Worms which break down organic matter have to be able to fight off harmful bacterial and fungal pathogens in the soil, so they secrete fluids from their bodies to do this. These fluids are also present in the vermicompost (their poop) that we apply to the soil in our pots and gardens. Therefore the study shows that because of the composting worms' fluids present in the vermicompost, their vermicompost also acts as an antifungal agent for your plants.
To order Living Worm Compost for your garden and potted plants, click here.
Many gardeners use raised beds instead of planting in ground. There are several benefits to raised beds such as being able to control the quality of the soil, its easier on the back, and some feel it’s more aesthetically pleasing. For me I have hard clay soil and while we could amend it that would have taken several seasons to get it where I wanted it and I was too eager to get my garden going when we moved to this property.
Remember that a raised bed is basically a container, and should be filled with a potting mix, as you would a container.
To fill raised beds I recommend the rule of thirds. Mix a third of the following ingredients:
If your beds are tall you can fill the very bottoms with leaves, sticks, and cardboard to save money. You can reserve the top half of the beds for the compost and coconut coir as a money saving measure.
Coconut Coir is something that's popped up in more and more organic gardening conversations in recent years. It's also a popular growing medium for hydroponic gardening. But what is it, and how can it help your garden grow?
The folks at Epic Gardening have a fantastic write-up on coconut coir, from its origins to all of the great benefits of using it.
First, we need to understand what coconut coir actually is.
So when it comes to adding coco coir to your garden soil, how much should you use? For starting pots and raised beds, we'd recommend a 1/3 - 1/3 - 1/3 mix of screened topsoil, compost and coco coir. Basically, equal parts of soil, compost (either vermicompost or traditional compost) and coir. This will give your soil a great foundation for holding moisture as well as nutrients, while remaining light enough for air and roots to move freely.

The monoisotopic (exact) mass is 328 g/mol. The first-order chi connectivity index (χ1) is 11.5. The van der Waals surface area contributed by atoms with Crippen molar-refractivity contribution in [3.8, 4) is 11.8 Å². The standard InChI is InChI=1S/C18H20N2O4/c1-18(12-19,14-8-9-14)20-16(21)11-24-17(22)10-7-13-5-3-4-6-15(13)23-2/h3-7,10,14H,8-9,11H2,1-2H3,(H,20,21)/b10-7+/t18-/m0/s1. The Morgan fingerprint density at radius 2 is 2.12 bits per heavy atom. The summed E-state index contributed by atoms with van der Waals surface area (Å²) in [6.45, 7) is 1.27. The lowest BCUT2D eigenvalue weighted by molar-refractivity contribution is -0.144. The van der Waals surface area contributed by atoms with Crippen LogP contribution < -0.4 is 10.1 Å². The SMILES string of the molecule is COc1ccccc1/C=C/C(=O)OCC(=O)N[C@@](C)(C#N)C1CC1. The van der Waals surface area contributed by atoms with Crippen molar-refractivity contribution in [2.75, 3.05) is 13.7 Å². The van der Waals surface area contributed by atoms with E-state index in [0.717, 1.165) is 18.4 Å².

You ever notice grass growing in your garden? Or in a flower bed? It can be downright tenacious. It grows, it spreads, and left unchecked for a few weeks, it can just overwhelm the area. Grass is essentially an aggressive weed when it grows in the wrong place.
Do you know why grass aggressively infiltrates your garden and flower space? It's because most of us work really hard to give our tomatoes and peppers and marigolds and petunias and basil plants healthy soil. It's that healthy soil that draws the grass in.
So now let me ask you: Does it grow tenaciously in your lawn? Or is it thinner than you'd like? Are there bare spots? Are there spots in your lawn where other things have taken over and the grass is just non-existent? If so, you're not alone.
The problem is that we focus on creating healthy soil for our garden beds and flower beds (with mulch and compost and other soil amendments), but then just don't think about the soil under our grass. And then we wonder why grass grows tenaciously in our gardens, which has soil chock full of organic matter, but there are bald and weak spots all over our lawn.
Getting healthy soil under your lawn isn't something that you can fix by dumping on synthetic chemicals (like Scotts). To get that nice healthy tenacious grass, you need to put as much attention into getting organic matter into your lawn's soil as you do with your garden's soil.
How do you do that? With organic fertilizer and topdressing. Getting more organic matter into your soil is critically important for your turf.
Our fertilization service includes an Alfalfa Blend Fertilizer to do just that (a blend of alfalfa meal, spent distillers grains & kelp). But you can also DIY by topdressing with compost, or fertilizing with something like alfalfa pellets (40 pounds per 1000 square feet of turf), or Purely Organic Lawn Food (25 pounds per 5000 square feet of turf) or our own Alfalfa Blend Lawn Fertilizer (35 pounds per 5000 square feet). Topdressing and/or fertilizing should be done twice a year, in spring (April/May) and late summer (late August to mid September). You want to build up the soil and get those nutrients down just before the grass's growing season starts, which in Michigan is spring and fall.
If you've got questions about adding organic matter to your lawn, or are interested in learning more about our organic lawn fertilization, shoot me an email at Steve@GoodSweetEarth.com